The High Court decision turned on how they interpreted the Supreme Court’s 2014 judgment. However, the apex court’s judgment was very clear in saying that all mining in Goa had to take place on the basis of fresh leases, which were to be granted in accordance with a new policy. Even the state government had accepted this, according to their arguments before the High Court. A subsequent Supreme Court decision in October 2014 also took this as a given.
It is quite often possible for there to be contrary interpretations of the law, but there is very little scope for that in this case. Accordingly, the Lithoferro decision is described by Justices Lokur and Gupta (in the 2018 Supreme Court judgment) as erroneous, and based on a “totally incorrect” understanding by the High Court. As a result, they set aside the High Court judgment.
What needs to be done about this?
Without the High Court decision, the state government would not have had any legal authority to grant renewals of leases. Because of this, mining had resumed despite severe harm to the environment and the people of Goa. These are severe consequences.
This is not something that should be easily ignored, and yet there has been little to no comment on this aspect of the whole controversy. There are two potential ways we can look at this. One, as a failure of legal training and reasoning; the other is to apply the same criticism used by the Supreme Court for the Goa Government: “that the rule of law was not their concern.”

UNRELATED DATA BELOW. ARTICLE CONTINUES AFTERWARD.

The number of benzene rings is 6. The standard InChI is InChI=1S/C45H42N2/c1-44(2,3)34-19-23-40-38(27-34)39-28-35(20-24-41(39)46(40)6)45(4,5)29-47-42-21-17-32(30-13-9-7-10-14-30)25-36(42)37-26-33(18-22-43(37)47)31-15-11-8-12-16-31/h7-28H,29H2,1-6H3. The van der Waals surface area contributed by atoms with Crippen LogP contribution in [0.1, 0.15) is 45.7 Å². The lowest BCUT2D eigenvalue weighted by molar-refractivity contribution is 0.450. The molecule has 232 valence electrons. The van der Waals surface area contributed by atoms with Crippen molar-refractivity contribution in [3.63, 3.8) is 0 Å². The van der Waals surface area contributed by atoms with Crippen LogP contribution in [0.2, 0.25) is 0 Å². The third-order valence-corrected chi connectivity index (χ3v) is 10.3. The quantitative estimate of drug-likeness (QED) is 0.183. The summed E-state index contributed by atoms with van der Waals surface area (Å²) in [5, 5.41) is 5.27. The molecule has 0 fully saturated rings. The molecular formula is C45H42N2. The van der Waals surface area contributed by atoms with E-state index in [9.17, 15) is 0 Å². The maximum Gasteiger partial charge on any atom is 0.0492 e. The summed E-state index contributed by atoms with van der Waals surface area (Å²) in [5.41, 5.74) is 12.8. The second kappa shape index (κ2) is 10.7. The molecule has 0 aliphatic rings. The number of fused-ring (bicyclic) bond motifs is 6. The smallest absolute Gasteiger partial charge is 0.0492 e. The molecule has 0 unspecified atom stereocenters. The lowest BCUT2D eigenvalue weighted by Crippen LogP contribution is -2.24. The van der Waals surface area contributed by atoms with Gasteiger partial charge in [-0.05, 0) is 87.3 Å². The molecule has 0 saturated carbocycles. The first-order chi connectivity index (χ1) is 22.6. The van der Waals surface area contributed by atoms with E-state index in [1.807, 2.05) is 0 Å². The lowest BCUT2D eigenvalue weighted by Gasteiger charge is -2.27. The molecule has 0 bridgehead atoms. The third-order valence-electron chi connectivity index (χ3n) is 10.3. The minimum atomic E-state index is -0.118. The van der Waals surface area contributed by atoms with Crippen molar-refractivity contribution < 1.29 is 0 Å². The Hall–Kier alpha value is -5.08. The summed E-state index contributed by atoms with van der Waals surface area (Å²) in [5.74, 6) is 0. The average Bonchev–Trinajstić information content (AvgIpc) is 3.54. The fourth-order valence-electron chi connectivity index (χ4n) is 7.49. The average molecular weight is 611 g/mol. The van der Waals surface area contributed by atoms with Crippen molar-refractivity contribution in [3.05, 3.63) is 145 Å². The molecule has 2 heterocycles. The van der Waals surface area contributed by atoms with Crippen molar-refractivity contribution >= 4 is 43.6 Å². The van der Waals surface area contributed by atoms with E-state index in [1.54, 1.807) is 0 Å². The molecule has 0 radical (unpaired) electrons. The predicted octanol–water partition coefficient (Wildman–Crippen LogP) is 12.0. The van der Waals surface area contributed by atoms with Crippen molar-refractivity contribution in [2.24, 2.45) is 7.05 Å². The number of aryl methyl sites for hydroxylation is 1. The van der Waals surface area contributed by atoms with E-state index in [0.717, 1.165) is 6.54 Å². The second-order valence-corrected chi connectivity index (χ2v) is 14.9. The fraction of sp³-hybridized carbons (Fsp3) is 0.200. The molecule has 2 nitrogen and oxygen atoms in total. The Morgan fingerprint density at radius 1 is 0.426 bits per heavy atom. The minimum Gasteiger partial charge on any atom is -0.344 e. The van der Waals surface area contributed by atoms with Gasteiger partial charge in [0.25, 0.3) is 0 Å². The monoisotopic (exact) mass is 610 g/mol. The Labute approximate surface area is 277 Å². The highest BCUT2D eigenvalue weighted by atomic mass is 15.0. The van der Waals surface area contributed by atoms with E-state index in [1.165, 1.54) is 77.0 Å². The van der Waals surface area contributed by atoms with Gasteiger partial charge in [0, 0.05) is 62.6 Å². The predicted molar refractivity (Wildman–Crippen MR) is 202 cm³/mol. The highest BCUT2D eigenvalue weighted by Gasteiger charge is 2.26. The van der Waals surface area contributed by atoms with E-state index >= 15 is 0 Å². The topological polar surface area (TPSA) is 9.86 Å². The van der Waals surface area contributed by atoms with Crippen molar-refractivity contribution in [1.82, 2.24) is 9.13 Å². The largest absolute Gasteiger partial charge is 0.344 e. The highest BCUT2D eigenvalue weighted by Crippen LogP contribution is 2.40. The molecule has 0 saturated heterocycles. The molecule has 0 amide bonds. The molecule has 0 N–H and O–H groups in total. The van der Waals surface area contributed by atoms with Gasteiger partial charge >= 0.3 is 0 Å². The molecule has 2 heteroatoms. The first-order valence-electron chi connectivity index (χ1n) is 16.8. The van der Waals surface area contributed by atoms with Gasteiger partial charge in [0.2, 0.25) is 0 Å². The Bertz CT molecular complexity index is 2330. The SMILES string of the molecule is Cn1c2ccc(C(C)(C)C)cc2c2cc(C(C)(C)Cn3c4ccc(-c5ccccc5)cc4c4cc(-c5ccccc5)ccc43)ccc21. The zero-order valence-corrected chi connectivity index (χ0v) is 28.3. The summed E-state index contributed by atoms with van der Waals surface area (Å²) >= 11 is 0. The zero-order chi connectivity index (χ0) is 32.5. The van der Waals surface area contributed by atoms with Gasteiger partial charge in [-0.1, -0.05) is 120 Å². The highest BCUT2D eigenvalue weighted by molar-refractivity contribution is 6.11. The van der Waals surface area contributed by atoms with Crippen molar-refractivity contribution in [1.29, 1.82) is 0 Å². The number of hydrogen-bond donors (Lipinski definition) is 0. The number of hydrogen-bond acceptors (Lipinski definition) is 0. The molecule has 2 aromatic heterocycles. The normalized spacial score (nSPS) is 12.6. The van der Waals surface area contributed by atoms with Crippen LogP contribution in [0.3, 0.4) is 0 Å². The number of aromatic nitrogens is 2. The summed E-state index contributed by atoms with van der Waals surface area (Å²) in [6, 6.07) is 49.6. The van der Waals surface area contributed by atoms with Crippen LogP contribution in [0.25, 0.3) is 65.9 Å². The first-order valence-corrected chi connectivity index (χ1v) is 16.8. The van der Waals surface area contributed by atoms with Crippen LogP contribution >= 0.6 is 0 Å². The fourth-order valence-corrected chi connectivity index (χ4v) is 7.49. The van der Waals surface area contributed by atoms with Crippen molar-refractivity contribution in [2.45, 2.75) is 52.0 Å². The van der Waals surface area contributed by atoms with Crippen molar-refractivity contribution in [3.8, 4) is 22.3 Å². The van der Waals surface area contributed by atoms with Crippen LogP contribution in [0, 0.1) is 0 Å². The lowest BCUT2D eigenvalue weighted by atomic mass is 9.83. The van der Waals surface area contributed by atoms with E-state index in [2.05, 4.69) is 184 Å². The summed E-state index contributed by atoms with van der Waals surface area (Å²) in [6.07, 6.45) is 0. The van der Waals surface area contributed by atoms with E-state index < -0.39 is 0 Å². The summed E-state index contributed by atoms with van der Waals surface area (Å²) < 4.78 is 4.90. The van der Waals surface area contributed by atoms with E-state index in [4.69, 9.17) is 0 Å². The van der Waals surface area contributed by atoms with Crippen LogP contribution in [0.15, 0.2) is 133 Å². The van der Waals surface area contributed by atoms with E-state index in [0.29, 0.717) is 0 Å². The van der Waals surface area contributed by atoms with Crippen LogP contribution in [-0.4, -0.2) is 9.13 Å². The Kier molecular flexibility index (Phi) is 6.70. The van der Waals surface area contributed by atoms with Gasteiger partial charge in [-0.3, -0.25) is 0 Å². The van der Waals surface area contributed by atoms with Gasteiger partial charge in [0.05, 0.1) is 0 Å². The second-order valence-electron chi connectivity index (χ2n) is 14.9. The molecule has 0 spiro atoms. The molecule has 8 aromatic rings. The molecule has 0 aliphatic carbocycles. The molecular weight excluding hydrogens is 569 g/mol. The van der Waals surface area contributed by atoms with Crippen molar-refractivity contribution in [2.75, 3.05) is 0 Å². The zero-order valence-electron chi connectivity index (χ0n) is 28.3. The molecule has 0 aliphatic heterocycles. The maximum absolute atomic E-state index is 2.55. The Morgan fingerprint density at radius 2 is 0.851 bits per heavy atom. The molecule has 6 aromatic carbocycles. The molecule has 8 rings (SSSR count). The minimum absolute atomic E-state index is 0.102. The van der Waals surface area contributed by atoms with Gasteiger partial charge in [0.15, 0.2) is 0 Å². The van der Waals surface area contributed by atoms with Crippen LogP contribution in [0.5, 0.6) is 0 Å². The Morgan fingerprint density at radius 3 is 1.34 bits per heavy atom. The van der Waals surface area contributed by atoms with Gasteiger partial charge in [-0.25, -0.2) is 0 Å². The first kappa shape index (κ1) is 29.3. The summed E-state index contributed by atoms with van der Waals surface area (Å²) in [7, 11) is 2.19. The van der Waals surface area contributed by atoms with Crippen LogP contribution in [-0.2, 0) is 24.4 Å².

At this time, we do not wish to bandy about accusations without any basis, and so we should not be espousing either, especially the second. However, there needs to be some sort of inquiry into how this decision was made, by the judiciary themselves. Whether the result is to conduct more training for judges or a further investigation, it is important to do so, to prevent any further miscarriages of justice whether in this case or others.
The Ministry of Environment and Forests Drops the Ball
What did the Ministry do?
Prior to the Supreme Court’s decision in 2014, the MoEF had already suspended all environmental clearances granted to the mines in September 2012. However, when the state government granted renewals to the leases in 2014-15, they requested the MoEF to lift the restrictions so that the mining operations could continue.
The MoEF decided to agree to the Goa Government’s request, lifting the block on the suspended clearances and also passing an order which expressly said that no fresh environmental clearances were needed for any renewal of leases.
What was wrong with the Ministry’s decision?
The MoEF decision appears to be wrong on several counts.